I’ve tried to find the back story on these 413 Kimbers, but for the most part I’ve come up dry. I tried contacting the person who sold the gun to my friend, only to learn he died in 2014. Kimber’s Customer Service told me the manufacture date on the F22 Raptor 1911 I own was September 2013, and the Kimber database lists it as an F22 Raptor Fighting Eagles Custom edition.
Kimber had no other information in its files. I asked if there was anyone at Kimber who might remember those guns, but I came up empty. A former airman responded to one of my forum queries with the information that they were ordered through an F22 pilot at Elmendorf AFB Alaska. He had responded to the email offer to buy one since he was a member of the support team, but by the time he got his order in, he had missed the deadline.
Kimber now has a Raptor II model in its lineup. This is the gun the F22 custom Kimbers were built upon. Cheaper Than Dirt! has the Raptor II listed on its website as I write this. The Raptors differ from the LW Shadow Ghost in several areas. For one, they are made of steel, so they weigh more. The LW Shadow Ghost weighs 31 ounces, and the Raptor weighs 40 ounces.
Slide serrations (front and rear) on the LW Shadow Ghost are standard. The ones on the Raptor are a totally different pattern, kind of like a heavy wire mesh. The LW Shadow Ghosts sights consist of large white dots, while sights on the Raptor are all black.
The LW Shadow Ghost features an aluminum frame to reduce weight and a blackout finish on the smaller parts such as the magazine release and pins. The sights consist of a white dot rear sight with a red fiber optic front sight. The LW Shadow Ghost is equipped with a match grade, stainless steel barrel and a match grade trigger. It has an 8-round magazine,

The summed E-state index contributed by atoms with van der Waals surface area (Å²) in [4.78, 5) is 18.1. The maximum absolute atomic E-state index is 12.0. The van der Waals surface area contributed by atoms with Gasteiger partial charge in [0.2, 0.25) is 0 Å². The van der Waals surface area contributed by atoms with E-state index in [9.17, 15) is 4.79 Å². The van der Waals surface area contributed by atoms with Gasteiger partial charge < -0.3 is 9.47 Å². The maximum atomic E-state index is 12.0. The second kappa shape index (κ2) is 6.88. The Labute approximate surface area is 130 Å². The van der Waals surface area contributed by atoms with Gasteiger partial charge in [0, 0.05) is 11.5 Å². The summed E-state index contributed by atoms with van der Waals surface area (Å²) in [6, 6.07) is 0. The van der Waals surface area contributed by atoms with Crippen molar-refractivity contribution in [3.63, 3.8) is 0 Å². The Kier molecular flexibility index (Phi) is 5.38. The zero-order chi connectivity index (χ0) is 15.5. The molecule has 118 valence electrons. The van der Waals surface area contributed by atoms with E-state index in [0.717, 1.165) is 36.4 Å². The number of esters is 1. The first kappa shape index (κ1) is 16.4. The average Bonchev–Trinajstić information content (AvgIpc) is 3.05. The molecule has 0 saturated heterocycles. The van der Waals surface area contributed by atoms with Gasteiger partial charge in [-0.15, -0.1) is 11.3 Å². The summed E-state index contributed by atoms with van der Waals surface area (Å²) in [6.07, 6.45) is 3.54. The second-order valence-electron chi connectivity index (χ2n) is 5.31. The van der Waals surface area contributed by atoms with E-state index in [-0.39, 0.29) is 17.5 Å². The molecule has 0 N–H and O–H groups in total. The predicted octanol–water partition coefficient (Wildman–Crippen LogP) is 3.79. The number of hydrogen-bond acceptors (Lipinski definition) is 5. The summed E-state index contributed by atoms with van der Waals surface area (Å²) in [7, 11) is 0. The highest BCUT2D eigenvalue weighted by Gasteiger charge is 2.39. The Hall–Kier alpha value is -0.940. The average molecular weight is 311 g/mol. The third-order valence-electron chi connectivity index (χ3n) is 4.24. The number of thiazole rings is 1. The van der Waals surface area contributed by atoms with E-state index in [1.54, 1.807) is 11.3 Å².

The gun left the factory with black rubber grips with diamond checkering. I had some G10 grips in my stash. I thought would enhance the gun’s appearance, so I installed those on my gun. I like the 8-round magazines. I’m a fan of flush fitting 8 rounders and have always used Colt magazines in my 1911s for that purpose. It appears these Kimber magazines are every bit as good as the Colts. At least I can say they have worked well for me and appear to be well-built.
Nowadays there are probably two questions you may be thinking: Is it optics-ready and does it have night sights? The answer to both is no. I’m fine on both accounts, because I really like the sights that are on the gun. During my range sessions with the Kimber, the gun hasn’t given me the slightest indication of trouble and is as accurate as I am — probably much more so.
On my first range trip, one of the range safety officers noticed the Kimber sitting on the bench while I was loading a magazine and asked if he could look at it. He motioned a couple of other range employees over, and they all seemed to be impressed with it. That particular model Kimber had not yet made it into their store’s inventory.
One thing I was reminded of when shooting the Kimber LW Shadow Ghost is how much more recoil a shooter feels when shooting a lightweight .45 ACP 1911 versus shooting one made of steel. When my first two shots went into essentially the same hole, I was thinking this was going to be one of those outstanding range outings until the third shot hit approximately four inches lower. Why? I flinched from recoil anticipation. That’s something to consider when purchasing a gun.
Lightweight for carrying is great. Lightweight for shooting, not so great in the larger calibers. I suspect shooting the steel-framed Raptor would be easier on the hands and shoulders.